Land Use Studies in Canada
While Traditional Use Studies (TUS) are conducted in many Canadian provinces, a main repository does not exist to keep a record of the various studies. Therefore, it is difficult to know for certain the number of Studies conducted across Canada, as well as the precise timeline. As the need for TUS stemmed from the growing natural resources developments, provinces shared common reasons for conducting the Studies. The Mackenzie Valley Pipeline Inquiry, conducted by Justice Thomas Berger from 1974 to 1977, was the first time a natural resource development project was reviewed by the public before actual construction began. Through numerous public consultations with Aboriginal and Non- Aboriginal communities in the Yukon, Northwest Territories and across Canada, Berger concluded that the environmental impact would be detrimental to the way of life of Aboriginal Peoples and recommended The Mackenzie Valley Pipeline Impact Assessment, and subsequent legislation, which set a precedent for new resource development projects in Canada. Over the 20 years, a methodology for conducting Studies emerged.
Due to the fact that TUS involve specific First Nations' communities whose land may not fit prescribed provincial boundaries, some studies involve land from two or more provinces or territories. This is the case in Quebec, Nunavut, the Northwest Territories, and Manitoba. The only provinces that appear not to have any type of TUS program or initiative are Newfoundland and Labrador, Prince Edward Island, Nova Scotia and New Brunswick. The Criteria and Indicators of Sustainable Forest Management in Canada, National Status 2005 Website (URL: http://www.ccmf.org/ci/rprt2005/English/pg116-142_6-2-1.htm) provides a brief summary of the studies and programs in each province or territory, though it is not complete.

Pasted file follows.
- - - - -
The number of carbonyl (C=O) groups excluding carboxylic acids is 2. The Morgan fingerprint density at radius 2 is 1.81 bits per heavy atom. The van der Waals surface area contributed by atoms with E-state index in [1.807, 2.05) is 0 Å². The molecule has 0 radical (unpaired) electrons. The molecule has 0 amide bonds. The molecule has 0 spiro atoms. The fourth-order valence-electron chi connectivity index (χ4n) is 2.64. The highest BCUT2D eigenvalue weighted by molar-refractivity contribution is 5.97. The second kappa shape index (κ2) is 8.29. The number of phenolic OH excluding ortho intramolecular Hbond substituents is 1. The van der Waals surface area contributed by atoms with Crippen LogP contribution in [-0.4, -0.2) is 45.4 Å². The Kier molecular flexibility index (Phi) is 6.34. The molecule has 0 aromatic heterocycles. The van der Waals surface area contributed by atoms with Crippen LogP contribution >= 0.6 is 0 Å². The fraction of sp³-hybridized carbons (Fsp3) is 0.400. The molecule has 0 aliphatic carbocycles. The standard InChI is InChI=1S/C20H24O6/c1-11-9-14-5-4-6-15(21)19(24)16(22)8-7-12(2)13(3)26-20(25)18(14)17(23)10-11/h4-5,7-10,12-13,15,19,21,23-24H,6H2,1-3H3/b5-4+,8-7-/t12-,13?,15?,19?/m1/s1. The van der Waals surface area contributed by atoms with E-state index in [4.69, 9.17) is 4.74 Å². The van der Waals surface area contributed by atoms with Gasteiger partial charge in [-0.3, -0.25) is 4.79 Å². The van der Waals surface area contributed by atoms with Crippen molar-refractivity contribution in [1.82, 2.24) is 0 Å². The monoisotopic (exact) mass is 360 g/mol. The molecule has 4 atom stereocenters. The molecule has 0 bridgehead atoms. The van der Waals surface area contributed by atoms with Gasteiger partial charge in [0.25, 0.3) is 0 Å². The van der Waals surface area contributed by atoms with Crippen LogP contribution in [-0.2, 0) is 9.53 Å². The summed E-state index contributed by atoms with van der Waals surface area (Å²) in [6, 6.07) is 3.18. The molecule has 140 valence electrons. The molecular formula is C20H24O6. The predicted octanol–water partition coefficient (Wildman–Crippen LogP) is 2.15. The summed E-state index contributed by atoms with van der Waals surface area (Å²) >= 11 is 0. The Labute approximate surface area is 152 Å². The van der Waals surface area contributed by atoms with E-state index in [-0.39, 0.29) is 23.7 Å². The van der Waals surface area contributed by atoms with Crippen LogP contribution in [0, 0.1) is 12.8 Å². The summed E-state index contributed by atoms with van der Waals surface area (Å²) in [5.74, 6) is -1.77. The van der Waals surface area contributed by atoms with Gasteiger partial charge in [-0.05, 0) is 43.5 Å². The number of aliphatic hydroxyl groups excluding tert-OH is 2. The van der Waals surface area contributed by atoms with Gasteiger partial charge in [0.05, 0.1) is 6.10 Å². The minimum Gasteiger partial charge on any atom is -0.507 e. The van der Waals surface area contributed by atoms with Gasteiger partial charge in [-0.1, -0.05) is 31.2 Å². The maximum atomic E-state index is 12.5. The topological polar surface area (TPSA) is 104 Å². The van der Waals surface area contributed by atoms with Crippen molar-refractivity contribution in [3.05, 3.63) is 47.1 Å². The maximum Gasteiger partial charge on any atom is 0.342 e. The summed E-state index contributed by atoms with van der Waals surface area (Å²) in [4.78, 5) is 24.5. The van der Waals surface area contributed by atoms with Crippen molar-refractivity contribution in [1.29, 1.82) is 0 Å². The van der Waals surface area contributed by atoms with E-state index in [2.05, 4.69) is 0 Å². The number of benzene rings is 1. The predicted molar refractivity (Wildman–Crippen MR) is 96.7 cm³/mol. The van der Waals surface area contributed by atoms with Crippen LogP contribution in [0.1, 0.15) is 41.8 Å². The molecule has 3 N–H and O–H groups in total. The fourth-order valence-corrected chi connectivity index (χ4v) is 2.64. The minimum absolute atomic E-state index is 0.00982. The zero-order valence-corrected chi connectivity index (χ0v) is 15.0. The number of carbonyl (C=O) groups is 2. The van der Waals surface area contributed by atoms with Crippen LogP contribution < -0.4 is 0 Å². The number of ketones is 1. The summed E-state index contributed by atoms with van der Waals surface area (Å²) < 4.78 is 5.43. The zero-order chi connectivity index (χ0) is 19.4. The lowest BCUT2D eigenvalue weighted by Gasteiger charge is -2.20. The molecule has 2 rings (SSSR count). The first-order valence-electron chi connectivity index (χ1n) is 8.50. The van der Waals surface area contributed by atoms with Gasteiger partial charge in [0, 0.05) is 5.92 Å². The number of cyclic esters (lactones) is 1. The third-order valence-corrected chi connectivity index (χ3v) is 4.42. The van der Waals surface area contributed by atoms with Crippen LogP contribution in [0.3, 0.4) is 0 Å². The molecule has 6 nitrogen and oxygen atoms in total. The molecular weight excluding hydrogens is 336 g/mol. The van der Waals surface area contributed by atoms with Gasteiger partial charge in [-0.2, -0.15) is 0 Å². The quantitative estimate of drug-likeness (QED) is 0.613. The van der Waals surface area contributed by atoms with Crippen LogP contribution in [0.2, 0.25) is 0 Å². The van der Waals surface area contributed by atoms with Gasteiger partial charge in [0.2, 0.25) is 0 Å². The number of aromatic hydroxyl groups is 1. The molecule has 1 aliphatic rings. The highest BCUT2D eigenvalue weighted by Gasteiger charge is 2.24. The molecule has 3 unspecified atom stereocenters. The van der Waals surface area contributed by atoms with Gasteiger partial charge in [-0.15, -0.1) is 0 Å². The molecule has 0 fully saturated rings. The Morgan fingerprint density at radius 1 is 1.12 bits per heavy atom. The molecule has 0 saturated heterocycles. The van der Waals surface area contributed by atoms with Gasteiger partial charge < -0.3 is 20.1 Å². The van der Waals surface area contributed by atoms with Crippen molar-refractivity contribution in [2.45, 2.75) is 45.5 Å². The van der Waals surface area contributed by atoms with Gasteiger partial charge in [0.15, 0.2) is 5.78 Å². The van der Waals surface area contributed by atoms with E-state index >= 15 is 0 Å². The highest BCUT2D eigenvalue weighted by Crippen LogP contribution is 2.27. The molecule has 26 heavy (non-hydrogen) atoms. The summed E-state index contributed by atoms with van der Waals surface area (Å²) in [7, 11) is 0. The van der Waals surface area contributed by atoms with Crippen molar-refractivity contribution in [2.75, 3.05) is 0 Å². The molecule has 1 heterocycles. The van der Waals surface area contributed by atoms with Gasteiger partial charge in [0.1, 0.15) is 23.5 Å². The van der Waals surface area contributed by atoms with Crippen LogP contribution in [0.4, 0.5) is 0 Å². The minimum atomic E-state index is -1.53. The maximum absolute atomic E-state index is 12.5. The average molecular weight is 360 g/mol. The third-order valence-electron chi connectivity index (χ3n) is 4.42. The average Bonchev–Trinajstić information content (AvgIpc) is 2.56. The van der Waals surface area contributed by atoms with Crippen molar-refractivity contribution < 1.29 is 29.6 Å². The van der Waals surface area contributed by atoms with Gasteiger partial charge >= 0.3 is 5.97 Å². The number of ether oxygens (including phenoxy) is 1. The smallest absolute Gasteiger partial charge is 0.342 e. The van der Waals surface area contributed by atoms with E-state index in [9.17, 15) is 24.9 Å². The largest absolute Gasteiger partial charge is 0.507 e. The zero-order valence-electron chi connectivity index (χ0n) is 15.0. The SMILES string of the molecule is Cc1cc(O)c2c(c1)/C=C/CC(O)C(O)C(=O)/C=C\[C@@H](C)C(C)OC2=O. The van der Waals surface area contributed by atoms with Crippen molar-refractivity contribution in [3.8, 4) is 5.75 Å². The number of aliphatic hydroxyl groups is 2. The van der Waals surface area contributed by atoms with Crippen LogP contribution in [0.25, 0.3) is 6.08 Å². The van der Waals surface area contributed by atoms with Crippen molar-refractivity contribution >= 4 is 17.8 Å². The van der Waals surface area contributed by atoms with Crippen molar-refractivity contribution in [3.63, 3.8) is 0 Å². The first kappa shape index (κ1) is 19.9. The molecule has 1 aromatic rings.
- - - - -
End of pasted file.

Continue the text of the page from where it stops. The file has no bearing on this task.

Many First Nations' communities are hesitant to share their TUS for fear the knowledge or data will be misrepresented or misused. Recognizing this, a compilation of the studies that have been conducted would be very useful for public record. As David C. Nahwegahbow writes in Chief Kerry's Moose; a guidebook to land use and occupancy mapping, research design and data collection:
By allowing elements of TUS to be shared and educating the public on land use and traditional knowledge, Aboriginal Peoples are able to protect and maintain their way of life and traditional lands
Buoyed by the Union of BC Indian Chiefs, British Columbia has the largest inventory of TUS in Canada. As of March 2002, 59 TUS had been conducted in BC. The Government of British Columbia has passed several pieces of legislation that outline the relationship between First Nations' communities and the Government (for more information visit http://www.gov.bc.ca/arr/treaty/legislation.html). In BC, TUS are important not just for resource development but also in land claims and treaty negotiations.
Alberta currently has 29 Studies, involving 39 First Nations' communities, underway. In September 2006, Alberta Aboriginal Affairs and Northern Development (now Alberta Aboriginal Relations) released Alberta's First Nations Consultation Guidelines on Land Management and Resource Development Similar to the Alberta Government, the Province of Saskatchewan released a Draft First Nations and Metis Consultation Policy Framework on December 22, 2008 (for more information on Saskatchewan's Consultation policy visit http://www.fnmr.gov.sk.ca/Consultation-Framework/).
In many Canadian regions, resource development has intensified over the past 50 years, though, clearly, there have been periods of intensive activity since Confederation in 1867. In the case of the Yukon Territory, which is rich in natural resources such as nickel, cobalt, platinum, copper, gold, tin, iron, diamonds, oil, gas, and coal, resources have been exploited at various times beginning with the Yukon Goldrush, beginning in 1897. As has been seen, the Mackenzie Valley Pipeline Inquiry in 1974 was the first time public consultation and community involvement occurred before development began. With a relatively small population of just over 30,000, resource development is a significant part of the Yukon's economy. While the Yukon does not have a specific consultation policy, public consultation and community involvement in resource development is followed.